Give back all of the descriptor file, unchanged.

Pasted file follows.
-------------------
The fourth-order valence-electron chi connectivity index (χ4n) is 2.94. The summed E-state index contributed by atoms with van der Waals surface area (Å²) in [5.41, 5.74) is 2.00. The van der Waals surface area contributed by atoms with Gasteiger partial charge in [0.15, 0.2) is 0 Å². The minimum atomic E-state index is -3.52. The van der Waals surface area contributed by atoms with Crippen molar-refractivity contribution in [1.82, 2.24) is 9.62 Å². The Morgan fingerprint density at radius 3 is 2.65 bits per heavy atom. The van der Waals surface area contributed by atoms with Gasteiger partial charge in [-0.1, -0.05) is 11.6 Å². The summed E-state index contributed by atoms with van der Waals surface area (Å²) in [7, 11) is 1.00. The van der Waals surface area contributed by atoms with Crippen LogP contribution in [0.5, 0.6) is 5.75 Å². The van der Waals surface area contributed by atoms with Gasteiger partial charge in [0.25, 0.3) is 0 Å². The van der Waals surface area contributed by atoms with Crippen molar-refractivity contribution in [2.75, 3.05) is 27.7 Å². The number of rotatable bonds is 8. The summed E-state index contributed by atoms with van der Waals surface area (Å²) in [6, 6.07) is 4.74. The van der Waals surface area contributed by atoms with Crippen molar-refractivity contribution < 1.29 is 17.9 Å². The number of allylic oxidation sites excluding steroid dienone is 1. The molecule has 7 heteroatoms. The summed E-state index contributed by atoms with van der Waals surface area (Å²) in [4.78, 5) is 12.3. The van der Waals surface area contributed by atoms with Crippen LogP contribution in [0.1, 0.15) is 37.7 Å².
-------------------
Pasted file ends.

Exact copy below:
The fourth-order valence-electron chi connectivity index (χ4n) is 2.94. The summed E-state index contributed by atoms with van der Waals surface area (Å²) in [5.41, 5.74) is 2.00. The van der Waals surface area contributed by atoms with Gasteiger partial charge in [0.15, 0.2) is 0 Å². The minimum atomic E-state index is -3.52. The van der Waals surface area contributed by atoms with Crippen molar-refractivity contribution in [1.82, 2.24) is 9.62 Å². The Morgan fingerprint density at radius 3 is 2.65 bits per heavy atom. The van der Waals surface area contributed by atoms with Gasteiger partial charge in [-0.1, -0.05) is 11.6 Å². The summed E-state index contributed by atoms with van der Waals surface area (Å²) in [7, 11) is 1.00. The van der Waals surface area contributed by atoms with Crippen LogP contribution in [0.5, 0.6) is 5.75 Å². The van der Waals surface area contributed by atoms with Gasteiger partial charge in [0.25, 0.3) is 0 Å². The van der Waals surface area contributed by atoms with Crippen molar-refractivity contribution in [2.75, 3.05) is 27.7 Å². The number of rotatable bonds is 8. The summed E-state index contributed by atoms with van der Waals surface area (Å²) in [6, 6.07) is 4.74. The van der Waals surface area contributed by atoms with Crippen molar-refractivity contribution < 1.29 is 17.9 Å². The number of allylic oxidation sites excluding steroid dienone is 1. The molecule has 7 heteroatoms. The summed E-state index contributed by atoms with van der Waals surface area (Å²) in [4.78, 5) is 12.3. The van der Waals surface area contributed by atoms with Crippen LogP contribution in [0.1, 0.15) is 37.7 Å².